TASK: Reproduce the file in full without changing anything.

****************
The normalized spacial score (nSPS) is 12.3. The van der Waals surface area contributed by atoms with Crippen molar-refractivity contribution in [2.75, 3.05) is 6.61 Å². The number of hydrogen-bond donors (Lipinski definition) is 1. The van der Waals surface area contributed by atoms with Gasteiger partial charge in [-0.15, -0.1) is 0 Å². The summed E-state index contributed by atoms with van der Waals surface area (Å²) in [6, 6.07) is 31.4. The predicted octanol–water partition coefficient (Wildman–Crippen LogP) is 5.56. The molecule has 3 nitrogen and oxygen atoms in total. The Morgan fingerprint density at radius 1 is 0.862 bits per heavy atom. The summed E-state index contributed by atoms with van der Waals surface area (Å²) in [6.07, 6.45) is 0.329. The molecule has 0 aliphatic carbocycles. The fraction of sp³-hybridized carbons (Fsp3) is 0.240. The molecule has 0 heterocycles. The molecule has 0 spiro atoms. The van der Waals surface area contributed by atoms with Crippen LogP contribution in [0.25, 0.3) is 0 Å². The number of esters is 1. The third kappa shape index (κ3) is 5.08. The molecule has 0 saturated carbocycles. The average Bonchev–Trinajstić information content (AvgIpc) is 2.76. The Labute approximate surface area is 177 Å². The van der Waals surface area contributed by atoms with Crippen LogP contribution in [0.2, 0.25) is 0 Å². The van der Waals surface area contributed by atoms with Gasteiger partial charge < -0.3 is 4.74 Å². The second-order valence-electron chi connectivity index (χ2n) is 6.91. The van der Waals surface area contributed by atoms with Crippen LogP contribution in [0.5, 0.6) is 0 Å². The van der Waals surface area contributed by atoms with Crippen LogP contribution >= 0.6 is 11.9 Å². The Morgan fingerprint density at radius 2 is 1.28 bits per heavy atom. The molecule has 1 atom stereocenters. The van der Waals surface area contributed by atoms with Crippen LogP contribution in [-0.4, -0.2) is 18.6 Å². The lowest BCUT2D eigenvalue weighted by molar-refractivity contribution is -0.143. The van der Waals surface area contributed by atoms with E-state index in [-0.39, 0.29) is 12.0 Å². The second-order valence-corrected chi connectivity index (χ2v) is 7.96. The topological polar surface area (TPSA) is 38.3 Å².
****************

The normalized spacial score (nSPS) is 12.3. The van der Waals surface area contributed by atoms with Crippen molar-refractivity contribution in [2.75, 3.05) is 6.61 Å². The number of hydrogen-bond donors (Lipinski definition) is 1. The van der Waals surface area contributed by atoms with Gasteiger partial charge in [-0.15, -0.1) is 0 Å². The summed E-state index contributed by atoms with van der Waals surface area (Å²) in [6, 6.07) is 31.4. The predicted octanol–water partition coefficient (Wildman–Crippen LogP) is 5.56. The molecule has 3 nitrogen and oxygen atoms in total. The Morgan fingerprint density at radius 1 is 0.862 bits per heavy atom. The summed E-state index contributed by atoms with van der Waals surface area (Å²) in [6.07, 6.45) is 0.329. The molecule has 0 aliphatic carbocycles. The fraction of sp³-hybridized carbons (Fsp3) is 0.240. The molecule has 0 heterocycles. The molecule has 0 spiro atoms. The van der Waals surface area contributed by atoms with Crippen LogP contribution in [0.25, 0.3) is 0 Å². The number of esters is 1. The third kappa shape index (κ3) is 5.08. The molecule has 0 saturated carbocycles. The average Bonchev–Trinajstić information content (AvgIpc) is 2.76. The Labute approximate surface area is 177 Å². The van der Waals surface area contributed by atoms with Crippen LogP contribution in [0.2, 0.25) is 0 Å². The van der Waals surface area contributed by atoms with Gasteiger partial charge < -0.3 is 4.74 Å². The second-order valence-electron chi connectivity index (χ2n) is 6.91. The van der Waals surface area contributed by atoms with Crippen LogP contribution in [0.5, 0.6) is 0 Å². The van der Waals surface area contributed by atoms with Crippen LogP contribution >= 0.6 is 11.9 Å². The Morgan fingerprint density at radius 2 is 1.28 bits per heavy atom. The molecule has 1 atom stereocenters. The van der Waals surface area contributed by atoms with Crippen LogP contribution in [-0.4, -0.2) is 18.6 Å². The lowest BCUT2D eigenvalue weighted by molar-refractivity contribution is -0.143. The van der Waals surface area contributed by atoms with E-state index in [-0.39, 0.29) is 12.0 Å². The second-order valence-corrected chi connectivity index (χ2v) is 7.96. The topological polar surface area (TPSA) is 38.3 Å².